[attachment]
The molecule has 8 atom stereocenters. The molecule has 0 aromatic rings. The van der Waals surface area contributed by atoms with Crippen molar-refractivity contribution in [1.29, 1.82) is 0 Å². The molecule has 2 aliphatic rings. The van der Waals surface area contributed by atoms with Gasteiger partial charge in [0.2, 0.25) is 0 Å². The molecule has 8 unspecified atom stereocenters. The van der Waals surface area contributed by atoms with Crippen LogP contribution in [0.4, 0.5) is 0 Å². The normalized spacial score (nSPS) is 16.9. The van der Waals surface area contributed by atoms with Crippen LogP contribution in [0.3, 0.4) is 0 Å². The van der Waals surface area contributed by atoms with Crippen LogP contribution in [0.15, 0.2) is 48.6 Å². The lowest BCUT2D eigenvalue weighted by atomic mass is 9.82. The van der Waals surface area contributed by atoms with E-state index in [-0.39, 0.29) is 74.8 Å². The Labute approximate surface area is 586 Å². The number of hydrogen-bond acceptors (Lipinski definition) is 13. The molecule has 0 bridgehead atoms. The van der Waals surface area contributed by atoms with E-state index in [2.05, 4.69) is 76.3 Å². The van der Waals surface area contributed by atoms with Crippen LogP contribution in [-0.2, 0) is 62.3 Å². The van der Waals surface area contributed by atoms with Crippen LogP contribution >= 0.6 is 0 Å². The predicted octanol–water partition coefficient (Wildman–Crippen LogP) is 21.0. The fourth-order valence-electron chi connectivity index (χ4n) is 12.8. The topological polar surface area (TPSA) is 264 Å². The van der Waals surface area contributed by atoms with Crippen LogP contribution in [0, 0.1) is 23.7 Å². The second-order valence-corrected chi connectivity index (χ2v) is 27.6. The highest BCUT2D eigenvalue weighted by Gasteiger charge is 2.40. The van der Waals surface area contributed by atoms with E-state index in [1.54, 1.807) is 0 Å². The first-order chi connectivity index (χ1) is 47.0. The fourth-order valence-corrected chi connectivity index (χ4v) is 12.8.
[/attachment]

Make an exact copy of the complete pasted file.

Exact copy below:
The molecule has 8 atom stereocenters. The molecule has 0 aromatic rings. The van der Waals surface area contributed by atoms with Crippen molar-refractivity contribution in [1.29, 1.82) is 0 Å². The molecule has 2 aliphatic rings. The van der Waals surface area contributed by atoms with Gasteiger partial charge in [0.2, 0.25) is 0 Å². The molecule has 8 unspecified atom stereocenters. The van der Waals surface area contributed by atoms with Crippen LogP contribution in [0.4, 0.5) is 0 Å². The normalized spacial score (nSPS) is 16.9. The van der Waals surface area contributed by atoms with Crippen LogP contribution in [0.3, 0.4) is 0 Å². The van der Waals surface area contributed by atoms with Crippen LogP contribution in [0.15, 0.2) is 48.6 Å². The lowest BCUT2D eigenvalue weighted by atomic mass is 9.82. The van der Waals surface area contributed by atoms with E-state index in [-0.39, 0.29) is 74.8 Å². The Labute approximate surface area is 586 Å². The number of hydrogen-bond acceptors (Lipinski definition) is 13. The molecule has 0 bridgehead atoms. The van der Waals surface area contributed by atoms with E-state index in [2.05, 4.69) is 76.3 Å². The van der Waals surface area contributed by atoms with Crippen LogP contribution in [-0.2, 0) is 62.3 Å². The van der Waals surface area contributed by atoms with Crippen LogP contribution >= 0.6 is 0 Å². The predicted octanol–water partition coefficient (Wildman–Crippen LogP) is 21.0. The fourth-order valence-electron chi connectivity index (χ4n) is 12.8. The topological polar surface area (TPSA) is 264 Å². The van der Waals surface area contributed by atoms with Crippen LogP contribution in [0, 0.1) is 23.7 Å². The second-order valence-corrected chi connectivity index (χ2v) is 27.6. The highest BCUT2D eigenvalue weighted by Gasteiger charge is 2.40. The van der Waals surface area contributed by atoms with E-state index in [1.54, 1.807) is 0 Å². The first-order chi connectivity index (χ1) is 47.0. The fourth-order valence-corrected chi connectivity index (χ4v) is 12.8.